The crime is not the act of burning the flag (since old and tattered flags are burned regularly by veteran groups) but to burn a flag in criticism of the American government when someone is nearby who cannot control his impulses. This gives remarkable power to those in our society who resort to violence in response to disturbing speech and messages.
T O R T U R E
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BEN SMITH, NY DAILY NEWS - Despite her apparent opposition to torture, Hillary Clinton said in a Daily News editorial board meeting yesterday that the practice is acceptable in some circumstances. Clinton got a rousing reception from the human rights community, and seemed to take an uncharacteristically bright-line stance, in a recent statement on the Senate floor during the debate over torture.
"Have we fallen so low as to debate how much torture we are willing to stomach?" she asked at one point, and left anti-torture commentators, and even Clinton critics like Andrew Sullivan, with the impression that she'd emerged into a kind of un-Clintonian moral clarity and said no to torture.
But at yesterday's Daily News editorial board meeting, it emerged that she's not actually against torture in all instances, and that her dispute with McCain and Bush is largely procedural.
She was asked about the "ticking time bomb" scenario, in which you've captured the terrorist and don't have time for a normal interrogation, and said that there is a place for what she called "severity," in a conversation that included mentioning water-boarding, hypothermia, and other techniques commonly described as torture.
"I have said that those are very rare but if they occur there has to be some lawful authority for pursuing that," she responded. "
G A Y M A R R I A G E
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DICK MORRIS, NEW YORK POST - AS she prepares for her presidential race, confident that New Yorkers will re-elect her, Hillary Clinton is working to position herself properly to win the Democratic nomination by adjusting, tweaking and, where necessary, reversing her issue positions. But last week's flip-flop on gay marriage, in which she said she would approve of state action to legalize it, came with some reconstructed history that tried to paper over her switch by obfuscating the historical record.
Her statement dismissed her support of her husband's Defense of Marriage Act as "a strategic decision to help derail a constitutional amendment that would have banned gay marriage."
Nonsense. I was in the room at the White House strategy meeting and was sitting next to the president when he decided to promote and sign the bill. Nobody was even talking about a constitutional amendment back then - 1995-96 - and no one in the meeting so much as mentioned the possibility. His decision to sign the bill closely followed my announcement of polling data that suggested overwhelming support for the legislation. . . Hillary supported her husband's decision to sign the bill and has often reiterated her position. Her recent announcement that she would now approve of state action to allow gay marriage is a flip-flop, pure and simple.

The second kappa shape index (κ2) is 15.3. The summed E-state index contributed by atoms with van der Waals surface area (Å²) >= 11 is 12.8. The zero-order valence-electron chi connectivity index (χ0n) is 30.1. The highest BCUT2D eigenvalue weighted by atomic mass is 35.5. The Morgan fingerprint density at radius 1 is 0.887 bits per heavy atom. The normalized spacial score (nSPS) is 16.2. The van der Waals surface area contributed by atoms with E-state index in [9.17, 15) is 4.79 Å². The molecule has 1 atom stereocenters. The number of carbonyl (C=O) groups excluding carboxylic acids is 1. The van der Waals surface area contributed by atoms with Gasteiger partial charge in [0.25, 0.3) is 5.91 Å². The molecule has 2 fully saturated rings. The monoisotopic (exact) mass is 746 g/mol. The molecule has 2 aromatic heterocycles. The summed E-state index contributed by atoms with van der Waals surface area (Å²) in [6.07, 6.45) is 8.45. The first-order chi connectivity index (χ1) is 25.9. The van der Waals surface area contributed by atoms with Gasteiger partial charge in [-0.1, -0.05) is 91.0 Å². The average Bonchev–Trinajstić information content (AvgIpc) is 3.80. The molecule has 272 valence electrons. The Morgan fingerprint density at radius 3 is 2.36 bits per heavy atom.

During the discussion at the White House strategy meeting at which the president told us he would sign the bill, adviser George Stephanopoulos cautioned President Clinton to "give us several days" to break the decision to White House staffers who might object. "Tell them we've created 4 million new jobs," the president said sharply, "and that they ought to go out and take a few of them."
H E R O W N N A M E !!!
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ON AN ASIAN TOUR, Hillary Clinton told New Zealand television that she had been named after Sir Edmund Hillary. Pretty good trick, since Hillary was an unknown beekeeper the year of Mrs. Clinton's birth.
HRC ADMITS SIR EDMUND HILLARY STORY WAS FALSE
DANNY HAKIM, NY TIMES, 2006 - For more than a decade, one piece of Senator Hillary Rodham Clinton's informal biography has been that she was named for Sir Edmund Hillary, the conqueror of Mount Everest. The story was even recounted in Bill Clinton's autobiography. But yesterday, Mrs. Clinton's campaign said she was not named for Sir Edmund after all.
"It was a sweet family story her mother shared to inspire greatness in her daughter, to great results I might add," said Jennifer Hanley, a spokeswoman for the campaign. . . But one big hole has been poked in the story over the years, both in cyberspace and elsewhere: Sir Edmund became famous only after climbing Everest in 1953. Mrs. Clinton, as it happens, was born in 1947.
Well, let's see now. Flip-flops on immigration, ethanol, health care, Iraq, gay marriage, flag burning......and several I haven't listed. Kerry's King Flip-flop crown is in jeopardy!!!! I am certainly not claiming that Hillary is the only flip-flopper around or that, as many people feel, flip-flopping is a Democrat tradition. I'm sure the vast majority of politicians on both sides have engaged in the sport at one time or another....but one can hope not while running for President. Anyone out there know of any flip-floppers, with actual quotes? Share them with us!